Insight - Choice of animal tissue sources for collagen extraction

17 September 2021

Collagen type I is the most abundant protein in the human body (found mainly in skin, bones and connective tissues) and is extensively used in biomedical applications such as wound healing, tissue engineering, regenerative medicine, cosmeceuticals and pharmaceuticals1. To meet the growing demand, collagen Type I producers have been isolating the protein using various extraction techniques2 from animals such as  cows, pigs, fish, chicken and rats, with bovine, porcine and marine making up the majority of the commercially available collagen.

Bovine Collagen

  • Mainly extracted from skin and bones
  • Extraction methods employed can preserve the form and functionality of the native protein however bovine collagen preparations are often of lower purity, containing peptide fragments as well as non-Type I collagen byproducts
  • Significant risk for transmission of infectious diseases such as Bovine Spongiform Encephalopathy (BSE) and Foot-and-Mouth Disease1

Marine Collagen

  • Extracted from scales and bones of various fish3  
  • Collagen extracted is usually in a hydrolyzed form that lacks the spatial complexity of the native collagen and limits its applications and its suitability for medical application
  • It is widely used in the cosmetics industry but significantly less for research and clinical usage1

Porcine Collagen from Promed Bioscience

  • Collagen extracted from porcine tissues with negligible BSE risk and from veterinary-controlled herds
  • Extraction process utilizes collagen-rich tissues such as tendons (no skin or bone tissue) that results in highly pure Type I collagen product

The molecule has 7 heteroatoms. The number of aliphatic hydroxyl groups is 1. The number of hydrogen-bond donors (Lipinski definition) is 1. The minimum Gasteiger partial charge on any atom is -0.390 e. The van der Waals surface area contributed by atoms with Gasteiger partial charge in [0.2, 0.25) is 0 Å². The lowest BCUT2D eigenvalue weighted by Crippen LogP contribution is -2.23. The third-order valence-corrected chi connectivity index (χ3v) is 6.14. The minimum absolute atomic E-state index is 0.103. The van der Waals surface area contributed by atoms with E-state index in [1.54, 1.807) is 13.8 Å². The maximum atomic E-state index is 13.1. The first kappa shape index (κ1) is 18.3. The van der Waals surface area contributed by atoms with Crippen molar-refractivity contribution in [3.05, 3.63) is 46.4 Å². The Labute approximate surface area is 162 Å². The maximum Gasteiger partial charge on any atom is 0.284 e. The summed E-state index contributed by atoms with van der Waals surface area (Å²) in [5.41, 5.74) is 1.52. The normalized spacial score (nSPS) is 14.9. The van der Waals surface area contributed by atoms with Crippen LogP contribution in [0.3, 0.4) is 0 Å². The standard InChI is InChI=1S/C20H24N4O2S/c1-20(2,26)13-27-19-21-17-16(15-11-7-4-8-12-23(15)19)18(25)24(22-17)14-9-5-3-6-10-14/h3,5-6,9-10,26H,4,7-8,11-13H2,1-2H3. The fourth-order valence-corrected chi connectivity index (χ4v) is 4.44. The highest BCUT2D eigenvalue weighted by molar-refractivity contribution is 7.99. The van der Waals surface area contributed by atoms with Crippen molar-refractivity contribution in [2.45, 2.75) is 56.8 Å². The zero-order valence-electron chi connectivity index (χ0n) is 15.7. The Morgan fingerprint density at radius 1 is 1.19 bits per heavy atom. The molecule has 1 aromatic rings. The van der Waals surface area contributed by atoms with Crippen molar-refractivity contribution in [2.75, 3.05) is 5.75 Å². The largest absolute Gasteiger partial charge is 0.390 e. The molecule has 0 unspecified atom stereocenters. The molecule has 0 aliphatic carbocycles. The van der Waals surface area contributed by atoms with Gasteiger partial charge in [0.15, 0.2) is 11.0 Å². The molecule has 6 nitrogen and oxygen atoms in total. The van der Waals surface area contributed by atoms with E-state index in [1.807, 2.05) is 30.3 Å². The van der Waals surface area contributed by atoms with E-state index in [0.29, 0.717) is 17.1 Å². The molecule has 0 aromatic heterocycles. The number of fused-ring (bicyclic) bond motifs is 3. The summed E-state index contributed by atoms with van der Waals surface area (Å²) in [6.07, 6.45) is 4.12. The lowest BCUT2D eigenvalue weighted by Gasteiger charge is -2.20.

• Proprietary extraction methods leading to superior yields of Type I atelocollagen and telocollagen forms that maintain the triple helical structure and fibrillar nature of the native collagen protein
  • Enzyme treatment and dialysis purification lead to highly purified atelocollagen products through the complete removal of degradation byproducts and impurities
  • Porcine atelocollagen products exhibit enhanced biocompatibility and low antigenicity (less allergenic)

The aforementioned are only a few of the reasons behind Promed Bioscience’s decision to utilize porcine tissue as its source of collagen. Undeniably porcine collagen type I is a uniquely versatile biomaterial and if extracted under the most stringent conditions using highly scientific techniques it can be formulated to satisfy the most demanding biomedical applications on the market. 


[1] S. R. Chowdhury, M. F. M. Busra, Y. Lokanathan, M. H. Ng, J. X. Law, U. C. Cletus, and R. B. H. Idrus (2018). Collagen Type I: A Versatile Biomaterial. Novel Biomaterials for Regenerative Medicine, Advances in Experimental Medicine and Biology 1077.

[2] K. S. Silvipriya, K. Krishna Kumar*, A. R. Bhat, B. Dinesh Kumar, Anish John, Panayappan Lakshmanan (2015) Collagen: Animal Sources and Biomedical Application. Journal of Applied Pharmaceutical Science Vol. 5 (03), pp. 123-127.

[3] Silva, T., Moreira-Silva, J., Marques, A., Domingues, A., Bayon, Y., & Reis, R. (2014). Marine Origin Collagens and Its Potential Applications. Marine Drugs, 12(12), 5881–5901. doi:10.3390/md12125881